Night terrors are more common in young children but may also occur in infants. Babies may cry, appear frightened or confused, or exhibit a fast heart rate. Keeping a baby on a regular sleep schedule can help.
A night terror is when a person wakes from sleep in a terrified state but does not remember anything the next day. They usually appear in children between the ages of
Babies can have them, too. They are less common in this age group, and the prevalence is unknown due to a lack of research specific to babies.
Babies with night terrors may seem to be in a state of panic or fear. They may not respond to the adults around them and may also seem very confused.
During a night terror, a baby may scream, cry, or have a rapid heart rate. Afterward, the baby may show no signs of distress.
Night terrors do not indicate that the baby has had a bad dream. They
- sit up in bed and seem very afraid but not awake
- be unable to respond
- scream, cry, shout, or flail
- be difficult or impossible to awaken
- walk or crawl aimlessly
Night terrors can be brief, but some may last 45–90 minutes. Afterward, a baby may show no signs of remembering the terror. They may be calm or return to sleeping peacefully.
If a baby seems afraid after fully waking up, the issue might be something else, such as something scary in the room or a memory of a nightmare.
Children who sleepwalk are more likely to have night terrors. Babies with night terrors may eventually sleepwalk.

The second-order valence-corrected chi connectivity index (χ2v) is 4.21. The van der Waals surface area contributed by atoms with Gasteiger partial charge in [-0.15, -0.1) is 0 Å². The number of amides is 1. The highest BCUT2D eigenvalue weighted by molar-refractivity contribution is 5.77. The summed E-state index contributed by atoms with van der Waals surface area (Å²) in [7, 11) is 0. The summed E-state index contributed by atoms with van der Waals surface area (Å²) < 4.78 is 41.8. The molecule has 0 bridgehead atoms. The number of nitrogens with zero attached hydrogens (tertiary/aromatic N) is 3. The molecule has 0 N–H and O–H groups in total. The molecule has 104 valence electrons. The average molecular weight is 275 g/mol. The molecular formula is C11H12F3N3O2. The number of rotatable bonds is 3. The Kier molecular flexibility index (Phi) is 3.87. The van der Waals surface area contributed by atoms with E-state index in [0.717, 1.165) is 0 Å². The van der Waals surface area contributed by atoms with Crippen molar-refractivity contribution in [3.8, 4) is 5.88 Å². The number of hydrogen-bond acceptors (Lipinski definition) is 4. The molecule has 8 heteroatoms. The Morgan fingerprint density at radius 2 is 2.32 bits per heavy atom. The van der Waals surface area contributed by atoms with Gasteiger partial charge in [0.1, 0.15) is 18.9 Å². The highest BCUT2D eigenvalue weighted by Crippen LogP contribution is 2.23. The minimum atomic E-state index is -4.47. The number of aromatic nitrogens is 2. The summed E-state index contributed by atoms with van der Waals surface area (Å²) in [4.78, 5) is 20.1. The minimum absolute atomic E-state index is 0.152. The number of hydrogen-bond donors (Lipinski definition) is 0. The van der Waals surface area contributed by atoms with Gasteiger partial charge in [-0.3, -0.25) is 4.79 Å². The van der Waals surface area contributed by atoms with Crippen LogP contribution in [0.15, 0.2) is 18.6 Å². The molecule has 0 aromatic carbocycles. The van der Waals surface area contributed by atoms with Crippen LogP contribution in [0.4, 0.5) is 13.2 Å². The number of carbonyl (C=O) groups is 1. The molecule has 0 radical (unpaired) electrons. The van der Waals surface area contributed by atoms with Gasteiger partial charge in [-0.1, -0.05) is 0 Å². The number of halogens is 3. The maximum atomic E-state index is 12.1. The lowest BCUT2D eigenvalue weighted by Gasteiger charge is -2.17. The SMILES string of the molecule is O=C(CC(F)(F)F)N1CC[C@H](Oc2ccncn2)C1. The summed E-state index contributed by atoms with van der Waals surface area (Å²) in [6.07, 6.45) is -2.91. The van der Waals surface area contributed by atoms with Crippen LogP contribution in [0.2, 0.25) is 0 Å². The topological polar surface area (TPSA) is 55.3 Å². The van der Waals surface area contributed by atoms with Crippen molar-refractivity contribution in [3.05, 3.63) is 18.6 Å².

Night terrors most often happen between stages of sleep, such as non-rapid eye movement (REM) sleep and REM sleep. The brain’s electrical patterns change between these stages, which may lead to night terrors.
Also, children may be more likely to have night terrors when they have a fever, are under stress, are not sleeping enough, or are very physically active.
Some researchers believe that there is a genetic component to night terrors, though they have not identified a specific gene or combination of genes involved.
There is no treatment that can end night terrors, but most babies grow out of them. To help manage the issue, try:
- soothing the baby
- adjusting the baby’s bedtime routine to reduce any stress
- modifying the baby’s diet to see whether any foods are triggers
- addressing sources of stress within the family
- making sure that the baby cannot flail and fall or hit their head while asleep
Sharing a room with the baby may also help, though it is not a good idea to share a bed.
The American Academy of Pediatrics recommends that parents and babies share a room, but not a bed, for at least the first 6 months, and preferably the first year, of life.
In adults, antianxiety medication
Night terrors can be scary, but they are not a sign of a health problem.
While doctors sometimes recommend sleep studies for people with other sleep disorders, these tend to be of little help for people with night terrors.
Also, let a doctor know if a baby seems very agitated or afraid during the day. If a toddler walks in their sleep, it is important to report this, too.
No strategy has been scientifically proven to prevent night terrors. Some people find that keeping a log of their baby’s night terrors helps them identify triggers, such as stressors, fatigue, or certain foods.
It may also help to:
- Establish a soothing nighttime routine.
- Put the baby to bed at the same time each night to prevent exhaustion.
- Avoid giving the baby anything that has caffeine in it.